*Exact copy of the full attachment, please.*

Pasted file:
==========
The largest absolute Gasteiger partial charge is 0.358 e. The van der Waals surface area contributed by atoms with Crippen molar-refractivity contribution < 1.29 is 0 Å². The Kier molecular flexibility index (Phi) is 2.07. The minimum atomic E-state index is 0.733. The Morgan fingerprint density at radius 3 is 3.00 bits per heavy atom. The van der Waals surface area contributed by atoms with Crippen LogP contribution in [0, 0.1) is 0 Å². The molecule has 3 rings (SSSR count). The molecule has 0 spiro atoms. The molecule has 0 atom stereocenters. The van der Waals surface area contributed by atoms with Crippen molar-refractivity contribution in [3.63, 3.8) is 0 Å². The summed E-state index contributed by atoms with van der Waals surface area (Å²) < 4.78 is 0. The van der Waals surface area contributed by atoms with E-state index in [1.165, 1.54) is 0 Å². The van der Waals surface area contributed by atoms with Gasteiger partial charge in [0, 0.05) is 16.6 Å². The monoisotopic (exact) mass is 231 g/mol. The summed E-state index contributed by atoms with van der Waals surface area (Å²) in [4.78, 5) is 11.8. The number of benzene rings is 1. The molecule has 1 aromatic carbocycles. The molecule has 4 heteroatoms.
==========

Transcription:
The largest absolute Gasteiger partial charge is 0.358 e. The van der Waals surface area contributed by atoms with Crippen molar-refractivity contribution < 1.29 is 0 Å². The Kier molecular flexibility index (Phi) is 2.07. The minimum atomic E-state index is 0.733. The Morgan fingerprint density at radius 3 is 3.00 bits per heavy atom. The van der Waals surface area contributed by atoms with Crippen LogP contribution in [0, 0.1) is 0 Å². The molecule has 3 rings (SSSR count). The molecule has 0 spiro atoms. The molecule has 0 atom stereocenters. The van der Waals surface area contributed by atoms with Crippen molar-refractivity contribution in [3.63, 3.8) is 0 Å². The summed E-state index contributed by atoms with van der Waals surface area (Å²) < 4.78 is 0. The van der Waals surface area contributed by atoms with E-state index in [1.165, 1.54) is 0 Å². The van der Waals surface area contributed by atoms with Gasteiger partial charge in [0, 0.05) is 16.6 Å². The monoisotopic (exact) mass is 231 g/mol. The summed E-state index contributed by atoms with van der Waals surface area (Å²) in [4.78, 5) is 11.8. The number of benzene rings is 1. The molecule has 1 aromatic carbocycles. The molecule has 4 heteroatoms.